Similar to the camera seeing all.

Best wishes,

Chris

My thoughts to. ;-) :thumbup:
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Posted by k.b. on 19 Feb 2023, 17:04

A couple of horses given their first coat of oils, Mars Yellow this time. The other is almost finished.

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Here we have a few dragoons nearing completion too. Am a bit undecided about the colours of their facings .... let's post them and dwell on it for a while.

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Posted by Peter on 19 Feb 2023, 18:09

Mars yellow? Is that humbrol paint? :eh:

Do you use gloss paint? The horses look so shiny.

But the almost finished miniatures look great! :thumbup:
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Posted by k.b. on 19 Feb 2023, 23:28

Hello Peter,
Thank you most kindly for your words and interest in my work. Mars Yellow, like the vast majority of my paint, is Winsor and Newton oil paint. I am sure I have mentioned it before but I paint undercoats in Humbrols on top of which I paint with oil paints, mainly W&N but some Rembrandt, Van Gogh, and more recently I have experimented with Maimeri and Sennelier (neither of which I liked as much as W&N and Rembrandt, too little linseed oil and as such they dry on my palette too quickly). This is the reason why a lot of my work appears to be painted in gloss paint. The oils are very slow drying AND despite having more different matt varnish from most manufacturers under the sun, alas with inconsistent results, I have yet to obtain these new varnishes that are readily available in Europe nowadays, which are supposed to be the biz. I affectionately remember in my younger days, before coming out to Brazil, using a varnish which was all the rage in England - can’t remember the name I’m afraid - all the painters used it, it came in big tins and 1 tin would last an entire lifetime, which gave a beautiful egg like finish on my miniatures, but was later banned due to the fumes which were apparently dangerous.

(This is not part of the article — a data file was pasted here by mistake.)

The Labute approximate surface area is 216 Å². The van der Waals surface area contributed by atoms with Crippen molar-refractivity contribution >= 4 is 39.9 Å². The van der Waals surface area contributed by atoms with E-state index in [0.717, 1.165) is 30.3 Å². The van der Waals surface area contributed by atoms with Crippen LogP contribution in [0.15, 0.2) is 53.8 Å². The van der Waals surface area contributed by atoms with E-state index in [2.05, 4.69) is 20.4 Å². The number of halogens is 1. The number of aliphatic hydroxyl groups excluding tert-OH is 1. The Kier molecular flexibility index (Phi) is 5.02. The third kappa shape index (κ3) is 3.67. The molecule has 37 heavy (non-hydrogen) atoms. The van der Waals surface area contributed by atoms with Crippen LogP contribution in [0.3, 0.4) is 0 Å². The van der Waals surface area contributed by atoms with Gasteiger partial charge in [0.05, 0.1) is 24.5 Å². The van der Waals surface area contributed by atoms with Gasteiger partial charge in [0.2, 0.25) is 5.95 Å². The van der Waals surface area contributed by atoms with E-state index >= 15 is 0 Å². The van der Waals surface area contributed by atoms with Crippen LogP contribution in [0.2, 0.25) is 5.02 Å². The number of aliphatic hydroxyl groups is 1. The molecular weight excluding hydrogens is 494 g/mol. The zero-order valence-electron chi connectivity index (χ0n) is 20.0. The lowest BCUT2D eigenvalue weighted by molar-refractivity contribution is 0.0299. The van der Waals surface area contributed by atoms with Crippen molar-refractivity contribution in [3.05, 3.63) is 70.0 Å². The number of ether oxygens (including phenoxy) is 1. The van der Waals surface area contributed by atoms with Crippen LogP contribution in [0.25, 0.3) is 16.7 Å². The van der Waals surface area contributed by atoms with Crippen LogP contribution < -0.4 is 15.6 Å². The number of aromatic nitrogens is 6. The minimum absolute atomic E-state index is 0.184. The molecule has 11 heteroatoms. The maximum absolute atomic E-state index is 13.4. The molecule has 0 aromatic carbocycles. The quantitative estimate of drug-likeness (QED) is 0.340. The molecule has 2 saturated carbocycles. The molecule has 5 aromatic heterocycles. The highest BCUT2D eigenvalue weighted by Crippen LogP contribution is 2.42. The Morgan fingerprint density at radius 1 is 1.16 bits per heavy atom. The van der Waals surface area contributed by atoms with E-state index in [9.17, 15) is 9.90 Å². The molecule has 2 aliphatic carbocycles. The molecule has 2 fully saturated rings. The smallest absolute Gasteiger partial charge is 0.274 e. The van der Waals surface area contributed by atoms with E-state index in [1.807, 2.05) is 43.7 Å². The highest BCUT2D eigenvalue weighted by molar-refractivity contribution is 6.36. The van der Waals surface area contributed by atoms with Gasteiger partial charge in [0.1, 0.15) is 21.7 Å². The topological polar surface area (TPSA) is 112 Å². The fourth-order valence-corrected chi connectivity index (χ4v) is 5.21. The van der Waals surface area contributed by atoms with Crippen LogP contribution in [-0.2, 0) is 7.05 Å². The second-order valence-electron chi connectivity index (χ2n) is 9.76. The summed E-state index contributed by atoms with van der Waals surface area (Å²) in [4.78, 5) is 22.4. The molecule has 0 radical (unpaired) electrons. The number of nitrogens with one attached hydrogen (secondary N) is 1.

Consequently, most of my work is unvarnished and am waiting for my next trip home to buy some ultramat varnish. Mind you I think I’ve said that before my last 3 or 4 trips home but silly me always ends up forgetting. Oh well I am still an eternal optimist - which perhaps explains what I’m doing in Brazil after 30 plus years - so I am sure one day I will remember! To tell the truth I am hoping it might be this year….. but let’s wait and see what surprises lay in wait for 2023.
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Posted by k.b. on 19 Feb 2023, 23:40

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Not for the weak of heart as my wife says, here’s a photo taken in my hideout, 5 minutes ago!
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Posted by Minuteman on 21 Feb 2023, 10:54

Ah, the sight of a busy painting table. Mine looks similar....lots of paint, lots of brushes, and a certain amount of 'disorder'!

Keep up the good work. I very much like the fact that you are using artists oils to paint these fine horses. Last time I did that I was creating an old Airfix 54mm British Lifeguard, circa 1815 (the old Airfix historics range if you remember those?).

I tend to use acrylics for almost all my needs now, although the fact that they dry quickly does sometimes create issues when painting horses. I find layers of thin colour works best. I also use Humbrol enamels to undercoat, where the plastic is fairly hard and will not bend easily ie: the Italeri plastic for instance. I use Humbrol sand as undercoat for any 'brown' horses, dark grey for blacks and light grey for greys.
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Posted by k.b. on 06 Mar 2023, 14:00

Here are a few more dragoons in various stages of completion who will take their places on their mounts as soon as both are complete. Looking closely you will notice a couple of gatecrashers........ a Saxon Cuirassier and a line Chasseur, (perhaps a clue to my next regiments to join the battlefield).

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Posted by k.b. on 06 Mar 2023, 20:34

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....here are a few of their trusty steeds. The brown horses have had a second thin coat of Van Dyke Brown oil paint added over their Mars Yellow undercoat. Normally i use Burnt Sienna and then Burnt Umber instead of the Van Dyke Brown but let's see if skipping one coat will make much difference.

The grey, on the other hand, has had a second coat of Payne's Grey to which I have started the blending process with some Titanium White.
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Posted by Peter on 06 Mar 2023, 21:07

Tip: clicking on the picture brings you to a bigger picture, and of what I see the result will be good on these horses, Keith! :thumbup: